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    Archive for June 30th, 2014




    When people discuss the Internet of Everything (IoE), it refers to the introduction of computing power and networking capabilities to previously “dumb” devices like television sets, cars, pedometers, and appliances. Many believe that it is the next big thing in tech, and it offers users a wide array of benefits, allowing them to save time, money, or even improve their lives.  These gadgets range from the merely nice to have, all the way to mission critical tools.

    However, the Internet connectivity and computing power of these devices – the very things that makes them “smart” – introduces security risks as well. For instance, in smart TVs facial and speech recognition features are problematic in terms of privacy. Self-driving cars may be hacked and cause injure to their occupants or passers-by. Pervasive wearable tech, while useful to their owners, may be considered a privacy threat by bystanders.

    We’ve earlier talked about the factors that will influence the proliferation of smart devices in homes. These factors include market pressures, regional availability and cultural acceptance. Smart home devices are being marketed and are readily available, whether in stores or online. In addition, in some markets broadband providers are also selling these devices to their existing customers, adding home automation to existing Internet and cable TV plans.

    Cybercriminals go after the platforms and devices that are popular with users. However, while smart devices may be the “next big thing”, they have not yet been broadly adopted. In our 2014 predictions, we noted that there is no “killer app” that many users will consider a must-have; such an “killer app” would lead to a wide-scale adoption of smart devices.

    However, the numbers of people adopting smart devices will only grow. These early adopters need to be aware of the various security risks of these devices – not only to their personal information and privacy, but also to their safety and well-being.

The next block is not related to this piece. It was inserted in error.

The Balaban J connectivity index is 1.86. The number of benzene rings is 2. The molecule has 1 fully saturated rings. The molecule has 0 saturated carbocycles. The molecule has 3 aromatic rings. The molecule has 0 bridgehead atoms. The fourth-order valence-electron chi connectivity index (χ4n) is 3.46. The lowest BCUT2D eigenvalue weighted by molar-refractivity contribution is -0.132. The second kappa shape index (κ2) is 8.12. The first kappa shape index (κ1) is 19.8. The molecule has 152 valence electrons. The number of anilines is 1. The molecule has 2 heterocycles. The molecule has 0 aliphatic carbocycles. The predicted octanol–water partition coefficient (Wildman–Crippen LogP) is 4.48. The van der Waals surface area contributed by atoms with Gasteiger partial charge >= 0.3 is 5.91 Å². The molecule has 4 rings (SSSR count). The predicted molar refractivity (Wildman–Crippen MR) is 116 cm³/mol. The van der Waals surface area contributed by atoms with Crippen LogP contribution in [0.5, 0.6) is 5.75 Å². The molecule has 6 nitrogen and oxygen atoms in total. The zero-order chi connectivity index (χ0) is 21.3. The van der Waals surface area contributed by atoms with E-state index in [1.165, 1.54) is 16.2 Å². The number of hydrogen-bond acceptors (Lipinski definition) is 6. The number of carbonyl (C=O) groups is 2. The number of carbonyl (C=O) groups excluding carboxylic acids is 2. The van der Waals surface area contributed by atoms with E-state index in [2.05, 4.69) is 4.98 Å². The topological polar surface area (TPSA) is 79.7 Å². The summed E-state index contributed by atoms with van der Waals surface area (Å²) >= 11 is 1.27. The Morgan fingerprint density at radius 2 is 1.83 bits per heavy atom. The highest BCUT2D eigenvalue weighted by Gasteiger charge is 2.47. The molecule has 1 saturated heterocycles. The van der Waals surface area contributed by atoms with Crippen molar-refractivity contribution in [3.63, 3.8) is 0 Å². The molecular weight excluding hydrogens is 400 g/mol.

For more information on the security risks and how to secure smart devices, visit our Internet of Everything hub which contains our materials that discuss this emerging field.

     



    Evolution is a continuous process, and nothing can exemplify the process better in our industry than the threats we defend against. From simple pranks and nuisances, they’ve become thieves of information, violators of privacy, destroyers of reputations and even saboteurs of businesses, all for the sake of money. They’ve also become tools for activists and terrorists of the cyber variety, used to make strong statements against governments or organizations.

    But as such threats evolve, so must the security solutions that defend against them, or be left in the dust. This is our ethos in Trend Micro – that the protection we provide for our customers not only improve with every version we come out with, but continuously evolve into more powerful, more efficient and more impenetrable to cybercriminal attacks.

    Our latest infographic, Trend Micro Endpoint Security Technology Evolution: A Complete Approach to Security, illustrates this. Using the visualization of a tree taking root and sprouting branches from its tree trunk, we catalog the evolution of cybercrime as well as the technologies we developed to address those malicious evolutions.

    Take malware, for example, one of the main tools of cybercrime.From its primal state as a prank program to how it’s become a money-making machine, we’ve not only developed one but three technologies to address it:

    • Signature-based Scanning, which identifies, isolates and deletes malware by matching it to a specific malware signature/pattern;
    • Heuristic Behavior Scanning, which detects polymorphic malware  through its malicious behavior, and;
    • File Reputation Services, which identifies and blocks malware through their history, sources, behavior and reputation.

    Each of these technologies work in conjunction with each other, as well as those that address the other tools of cybercrime – to provide a well-rounded and balanced approach to security that families and businesses deserve.

     

     
    Posted in Exploits, Malware, Mobile |


     

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